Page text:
Ronen Bergman writes: Israel’s leaders are determined to represent Defensive Edge as a victory, and it is therefore unlikely that public inquiry panels will be set up as they were after the Lebanon war in 2006 or that heads will roll.
However, the I.D.F. will have to reinvent the way it counters guerrilla warfare. It will once again have to try to recruit agents in Gaza, now that it has become clear that electronic spying is insufficient because Hamas has become more careful.
Israel’s foreign intelligence agency, the Mossad, will now have to pay more attention to Hamas operatives in Qatar and Turkey and intercept Hamas’s communications from weapons suppliers, like North Korea.
Israel may also decide to focus on striking Hamas personnel outside Gaza, without taking responsibility. When the Mossad assassinated a top Hamas official in 2010 in Dubai, the large amount of negative publicity led to a cessation of such acts, but they may now be judged more effective than massive military action. Likewise, special operations will get more attention. Hamas surprised Israel, but Israel has carried out almost no imaginative or daring targeted operations in this latest war. Ehud Barak, the most prominent commando fighter in Israel’s history, proposed some such schemes when he was defense minister in 2010, but they were not adopted.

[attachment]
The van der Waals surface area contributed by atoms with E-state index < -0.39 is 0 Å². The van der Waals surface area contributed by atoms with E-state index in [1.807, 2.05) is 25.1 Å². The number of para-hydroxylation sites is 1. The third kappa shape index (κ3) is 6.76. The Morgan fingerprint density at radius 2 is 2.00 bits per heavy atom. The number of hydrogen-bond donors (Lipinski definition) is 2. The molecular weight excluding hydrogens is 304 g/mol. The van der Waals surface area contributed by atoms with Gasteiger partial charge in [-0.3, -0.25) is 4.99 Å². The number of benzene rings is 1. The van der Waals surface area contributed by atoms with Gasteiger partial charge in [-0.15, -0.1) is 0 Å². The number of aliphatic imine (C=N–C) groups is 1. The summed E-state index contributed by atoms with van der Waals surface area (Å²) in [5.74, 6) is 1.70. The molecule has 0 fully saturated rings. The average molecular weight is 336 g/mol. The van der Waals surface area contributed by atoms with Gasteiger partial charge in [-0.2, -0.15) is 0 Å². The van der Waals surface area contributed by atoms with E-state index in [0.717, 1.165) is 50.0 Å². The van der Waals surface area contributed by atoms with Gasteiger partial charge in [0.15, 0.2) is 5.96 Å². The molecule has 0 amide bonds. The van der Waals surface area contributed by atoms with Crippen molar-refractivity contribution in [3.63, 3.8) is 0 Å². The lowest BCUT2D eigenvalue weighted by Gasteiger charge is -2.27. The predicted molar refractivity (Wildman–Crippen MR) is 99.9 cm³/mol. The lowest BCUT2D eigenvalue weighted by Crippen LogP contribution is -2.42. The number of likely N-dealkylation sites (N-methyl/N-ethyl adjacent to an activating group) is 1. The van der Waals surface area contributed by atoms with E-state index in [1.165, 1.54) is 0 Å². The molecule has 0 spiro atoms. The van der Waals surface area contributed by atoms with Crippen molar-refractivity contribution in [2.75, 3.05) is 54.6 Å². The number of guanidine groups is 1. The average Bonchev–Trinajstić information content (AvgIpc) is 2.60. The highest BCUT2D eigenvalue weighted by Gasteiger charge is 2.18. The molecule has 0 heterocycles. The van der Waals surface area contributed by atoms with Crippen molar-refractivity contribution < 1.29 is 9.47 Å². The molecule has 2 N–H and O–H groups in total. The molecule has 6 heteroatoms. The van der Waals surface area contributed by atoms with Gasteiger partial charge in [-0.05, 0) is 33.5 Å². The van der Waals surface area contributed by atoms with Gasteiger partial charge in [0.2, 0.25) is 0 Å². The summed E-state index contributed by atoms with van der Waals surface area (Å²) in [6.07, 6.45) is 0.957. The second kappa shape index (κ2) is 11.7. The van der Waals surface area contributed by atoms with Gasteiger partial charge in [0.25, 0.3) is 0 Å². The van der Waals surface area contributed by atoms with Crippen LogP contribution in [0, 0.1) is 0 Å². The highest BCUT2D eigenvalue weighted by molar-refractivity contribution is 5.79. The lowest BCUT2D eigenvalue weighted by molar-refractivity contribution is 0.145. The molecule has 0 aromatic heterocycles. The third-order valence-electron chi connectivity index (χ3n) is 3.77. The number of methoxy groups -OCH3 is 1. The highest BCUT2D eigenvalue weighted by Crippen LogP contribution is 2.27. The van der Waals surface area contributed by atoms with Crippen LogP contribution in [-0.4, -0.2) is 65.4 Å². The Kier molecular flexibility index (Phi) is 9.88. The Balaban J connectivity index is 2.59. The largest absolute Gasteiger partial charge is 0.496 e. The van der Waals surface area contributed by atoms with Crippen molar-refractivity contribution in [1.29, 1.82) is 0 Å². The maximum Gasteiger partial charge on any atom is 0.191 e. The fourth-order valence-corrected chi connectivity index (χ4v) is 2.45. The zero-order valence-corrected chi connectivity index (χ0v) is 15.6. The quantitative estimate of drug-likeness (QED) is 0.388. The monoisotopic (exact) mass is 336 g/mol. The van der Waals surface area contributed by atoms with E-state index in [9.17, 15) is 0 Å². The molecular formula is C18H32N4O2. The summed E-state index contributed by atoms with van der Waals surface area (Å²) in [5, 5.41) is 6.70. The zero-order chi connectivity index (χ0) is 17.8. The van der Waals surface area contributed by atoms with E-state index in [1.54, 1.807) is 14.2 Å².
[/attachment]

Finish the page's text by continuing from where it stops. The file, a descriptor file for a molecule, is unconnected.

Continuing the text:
Finally, the defense ministry will be given unlimited funding to devise an underground electronic “fence” based on oil and gas prospecting technology, that will be laid all along the border between Israel and Gaza to detect tunnels as they are built.
For Israel, this round of fighting will probably end politically more or less at the point where it began but with significant damage to Israel’s deterrence.
And the feeble efforts at negotiation efforts between Mahmoud Abbas’s Palestinian Authority and Israel now seem completely irrelevant, as military commanders on both sides go back to their drawing boards to plan the inevitable next round.